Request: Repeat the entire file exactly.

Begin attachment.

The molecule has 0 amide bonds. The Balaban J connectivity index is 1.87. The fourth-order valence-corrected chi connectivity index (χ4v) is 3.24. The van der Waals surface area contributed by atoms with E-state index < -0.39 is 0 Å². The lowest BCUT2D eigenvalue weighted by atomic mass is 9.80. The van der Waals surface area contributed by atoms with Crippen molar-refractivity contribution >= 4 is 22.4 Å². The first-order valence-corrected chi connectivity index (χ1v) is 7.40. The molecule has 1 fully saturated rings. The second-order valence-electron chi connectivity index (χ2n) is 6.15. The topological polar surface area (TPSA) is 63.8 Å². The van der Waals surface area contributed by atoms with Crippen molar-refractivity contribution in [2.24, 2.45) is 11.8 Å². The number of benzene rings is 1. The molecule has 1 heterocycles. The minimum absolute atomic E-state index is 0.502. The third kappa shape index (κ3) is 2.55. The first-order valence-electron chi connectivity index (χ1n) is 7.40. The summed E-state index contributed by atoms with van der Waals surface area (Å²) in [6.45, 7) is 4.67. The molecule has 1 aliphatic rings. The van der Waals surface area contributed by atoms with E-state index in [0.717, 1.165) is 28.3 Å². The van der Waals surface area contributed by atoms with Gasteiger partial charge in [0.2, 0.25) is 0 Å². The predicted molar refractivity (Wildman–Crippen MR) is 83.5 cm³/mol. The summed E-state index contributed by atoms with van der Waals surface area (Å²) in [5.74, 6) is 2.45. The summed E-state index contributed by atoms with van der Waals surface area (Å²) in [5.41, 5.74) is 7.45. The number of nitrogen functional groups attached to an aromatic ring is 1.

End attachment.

The molecule has 0 amide bonds. The Balaban J connectivity index is 1.87. The fourth-order valence-corrected chi connectivity index (χ4v) is 3.24. The van der Waals surface area contributed by atoms with E-state index < -0.39 is 0 Å². The lowest BCUT2D eigenvalue weighted by atomic mass is 9.80. The van der Waals surface area contributed by atoms with Crippen molar-refractivity contribution >= 4 is 22.4 Å². The first-order valence-corrected chi connectivity index (χ1v) is 7.40. The molecule has 1 fully saturated rings. The second-order valence-electron chi connectivity index (χ2n) is 6.15. The topological polar surface area (TPSA) is 63.8 Å². The van der Waals surface area contributed by atoms with Crippen molar-refractivity contribution in [2.24, 2.45) is 11.8 Å². The number of benzene rings is 1. The molecule has 1 heterocycles. The minimum absolute atomic E-state index is 0.502. The third kappa shape index (κ3) is 2.55. The first-order valence-electron chi connectivity index (χ1n) is 7.40. The summed E-state index contributed by atoms with van der Waals surface area (Å²) in [6.45, 7) is 4.67. The molecule has 1 aliphatic rings. The van der Waals surface area contributed by atoms with E-state index in [0.717, 1.165) is 28.3 Å². The van der Waals surface area contributed by atoms with Gasteiger partial charge in [0.2, 0.25) is 0 Å². The predicted molar refractivity (Wildman–Crippen MR) is 83.5 cm³/mol. The summed E-state index contributed by atoms with van der Waals surface area (Å²) in [5.74, 6) is 2.45. The summed E-state index contributed by atoms with van der Waals surface area (Å²) in [5.41, 5.74) is 7.45. The number of nitrogen functional groups attached to an aromatic ring is 1.